Arturo Durazo, in charge of homeland security, has absolutely no knowledge or experience in the delicate and complex area now under his responsibility. All his previous experiences in government were limited to being a courtier, first as the “private secretary” – a position that manages the agenda of his boss – of the PRI candidate to the presidency in 1994, who was assassinated four months before the election in Sonora, Durazo’s home state. Amazingly, he was invited to occupy the same position with clueless president Vicente Fox (2000-06), a former Coca-Cola salesman turned politician, from the right-wing PAN (National Action Party), after having supported AMLO in 2006 and again in 2012. Fox and AMLO had exactly the opposite ideology, a fact which makes Durazo’s career impossible to fathom, except for his extraordinary abilities as an opportunist.

It is clear that Durazo, a political carpetbagger with no ideas or principles, has failed dismally in his job of pacifying the country, which under his direction and following his boss’ mantra that violence should be fought “with hugs and not with shots”, achieved an all-time record number of assassinations in 2019 – 35,600 – while he boasted to a perplexed national audience that the “trend had changed since the rate of growth of crime and violence was not as steep as in previous years.” All experts in national security project that the situation will only get much worse since the ridiculous “strategy” followed by AMLO’s government and orchestrated by Durazo, will continue to fail dismally.

Alfonso Romo is perhaps AMLO’s most important enabler, since he has been a prominent businessman from the key industrial stronghold of Monterrey, and had the difficult job of rounding up support for his champion from a private sector, which had very good reasons to be wary of the president’s leadership and ideology. Romo sold them the idea that AMLO would not follow the radically populist promises he made repeatedly on the campaign trail, suggesting they were a bunch of lies to gather the support of the uncouth, ignorant and marginalized fervent fanatics of the leader, and that he would govern rationally once he was elected.

Romo was quite successful in selling such balderdash to many entrepreneurs, including international investors, but each and every promise that he made regarding the “true and more rational AMLO,” has proved to be a lie, beginning with the cancellation of Mexico City’s magnificent new airport, which would have been comparable to the new aerodromes in Beijing and Istanbul. Romo swore it would be finished – 35% of the work had been completed – but AMLO canceled when he was president-elect, even before he took office.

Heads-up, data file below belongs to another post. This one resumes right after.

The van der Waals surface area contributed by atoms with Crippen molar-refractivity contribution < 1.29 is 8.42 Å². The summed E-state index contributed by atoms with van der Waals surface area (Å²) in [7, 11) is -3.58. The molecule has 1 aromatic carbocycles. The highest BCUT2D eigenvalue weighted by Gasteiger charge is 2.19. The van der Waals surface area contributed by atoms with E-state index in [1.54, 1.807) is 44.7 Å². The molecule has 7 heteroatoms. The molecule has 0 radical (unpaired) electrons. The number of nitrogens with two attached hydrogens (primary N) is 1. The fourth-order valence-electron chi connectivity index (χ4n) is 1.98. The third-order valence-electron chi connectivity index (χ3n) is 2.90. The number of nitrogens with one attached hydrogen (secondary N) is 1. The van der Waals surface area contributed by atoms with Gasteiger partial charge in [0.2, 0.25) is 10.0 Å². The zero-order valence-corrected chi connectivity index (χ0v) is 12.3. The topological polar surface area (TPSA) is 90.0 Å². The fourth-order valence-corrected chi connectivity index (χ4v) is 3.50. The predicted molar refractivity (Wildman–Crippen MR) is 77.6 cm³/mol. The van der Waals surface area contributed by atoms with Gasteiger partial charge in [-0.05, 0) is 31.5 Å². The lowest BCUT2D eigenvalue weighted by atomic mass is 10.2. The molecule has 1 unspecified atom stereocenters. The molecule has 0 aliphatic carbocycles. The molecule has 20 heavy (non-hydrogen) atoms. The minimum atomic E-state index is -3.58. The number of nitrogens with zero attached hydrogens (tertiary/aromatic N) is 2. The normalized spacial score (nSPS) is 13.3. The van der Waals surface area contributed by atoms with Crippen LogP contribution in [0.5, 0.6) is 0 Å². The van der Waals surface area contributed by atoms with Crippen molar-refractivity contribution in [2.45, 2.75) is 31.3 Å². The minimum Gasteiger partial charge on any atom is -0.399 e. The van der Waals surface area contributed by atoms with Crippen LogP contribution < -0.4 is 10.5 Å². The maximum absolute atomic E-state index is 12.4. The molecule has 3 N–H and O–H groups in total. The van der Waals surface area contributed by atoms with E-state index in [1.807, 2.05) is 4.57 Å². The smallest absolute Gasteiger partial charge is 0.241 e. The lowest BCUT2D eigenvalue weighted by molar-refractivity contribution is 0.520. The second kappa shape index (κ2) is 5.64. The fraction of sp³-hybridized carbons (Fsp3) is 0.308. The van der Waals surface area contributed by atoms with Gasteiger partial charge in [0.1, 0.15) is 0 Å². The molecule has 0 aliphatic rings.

The same happened to the energy reform that was undertaken in the previous administration, to finally open-up the country’s energy sector for competition and private investment – oil and electricity sectors mismanaged for many decades by two inept and corrupt state-owned monopolies. Romo swore that the reform would stand, but AMLO and the accomplices he put in charge – all of them close allies, completely ignorant about energy and unqualified to head those crucial industries, did exactly the opposite and have blocked all efforts to modernize the energy sector.

Romo, whose formal title is AMLO’s Head of Cabinet, is supposed to be his boss’ bridge with the private sector to ensure that confidence and investment remain high. But in his 15 months in the job, the populist soul and impulses of the president have thwarted any confidence that the private sector might have that his would be a rational, growth- and investment-friendly administration since it is exactly the opposite.

Despite all his pledges to “reconstruct Mexico because there is a lack of ethical values and morals”, Romo himself has a dubious record of business integrity, having performed shady deals that set him in a collision course with his powerful father-in-law, and led him to being ostracized by the mighty coalition of the 10 most influential entrepreneurs in Monterrey. His tawdry business trail was revealed in the US by the Wall Street Journal.

Manuel Suárez-Mier is an economist and former central bank official, economic diplomat, professor at Georgetown and American universities. He is currently consulting in Washington DC; suarezmier@gmail.com